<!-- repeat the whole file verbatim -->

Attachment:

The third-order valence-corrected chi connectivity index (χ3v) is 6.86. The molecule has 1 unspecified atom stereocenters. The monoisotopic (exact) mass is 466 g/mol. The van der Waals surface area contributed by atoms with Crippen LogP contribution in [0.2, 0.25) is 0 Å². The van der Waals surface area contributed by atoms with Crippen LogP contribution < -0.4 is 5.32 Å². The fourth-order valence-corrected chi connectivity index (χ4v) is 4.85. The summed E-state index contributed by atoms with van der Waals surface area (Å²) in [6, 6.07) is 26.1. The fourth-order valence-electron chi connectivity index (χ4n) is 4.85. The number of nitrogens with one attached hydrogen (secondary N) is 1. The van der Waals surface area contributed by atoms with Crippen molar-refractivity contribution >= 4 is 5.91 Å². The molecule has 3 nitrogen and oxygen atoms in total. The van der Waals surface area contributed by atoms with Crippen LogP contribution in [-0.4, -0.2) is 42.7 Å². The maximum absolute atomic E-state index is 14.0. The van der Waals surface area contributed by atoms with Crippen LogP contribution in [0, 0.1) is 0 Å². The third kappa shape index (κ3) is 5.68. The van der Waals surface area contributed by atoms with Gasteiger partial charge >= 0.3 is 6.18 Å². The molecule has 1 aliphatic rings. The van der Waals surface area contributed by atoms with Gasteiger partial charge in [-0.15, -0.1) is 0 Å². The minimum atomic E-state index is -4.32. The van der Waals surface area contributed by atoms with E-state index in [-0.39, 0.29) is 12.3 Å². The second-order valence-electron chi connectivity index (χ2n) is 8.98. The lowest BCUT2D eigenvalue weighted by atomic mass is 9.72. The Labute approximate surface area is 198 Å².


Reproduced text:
The third-order valence-corrected chi connectivity index (χ3v) is 6.86. The molecule has 1 unspecified atom stereocenters. The monoisotopic (exact) mass is 466 g/mol. The van der Waals surface area contributed by atoms with Crippen LogP contribution in [0.2, 0.25) is 0 Å². The van der Waals surface area contributed by atoms with Crippen LogP contribution < -0.4 is 5.32 Å². The fourth-order valence-corrected chi connectivity index (χ4v) is 4.85. The summed E-state index contributed by atoms with van der Waals surface area (Å²) in [6, 6.07) is 26.1. The fourth-order valence-electron chi connectivity index (χ4n) is 4.85. The number of nitrogens with one attached hydrogen (secondary N) is 1. The van der Waals surface area contributed by atoms with Crippen molar-refractivity contribution >= 4 is 5.91 Å². The molecule has 3 nitrogen and oxygen atoms in total. The van der Waals surface area contributed by atoms with Crippen LogP contribution in [-0.4, -0.2) is 42.7 Å². The maximum absolute atomic E-state index is 14.0. The van der Waals surface area contributed by atoms with Crippen LogP contribution in [0, 0.1) is 0 Å². The third kappa shape index (κ3) is 5.68. The van der Waals surface area contributed by atoms with Gasteiger partial charge >= 0.3 is 6.18 Å². The molecule has 1 aliphatic rings. The van der Waals surface area contributed by atoms with Gasteiger partial charge in [-0.15, -0.1) is 0 Å². The minimum atomic E-state index is -4.32. The van der Waals surface area contributed by atoms with E-state index in [-0.39, 0.29) is 12.3 Å². The second-order valence-electron chi connectivity index (χ2n) is 8.98. The lowest BCUT2D eigenvalue weighted by atomic mass is 9.72. The Labute approximate surface area is 198 Å².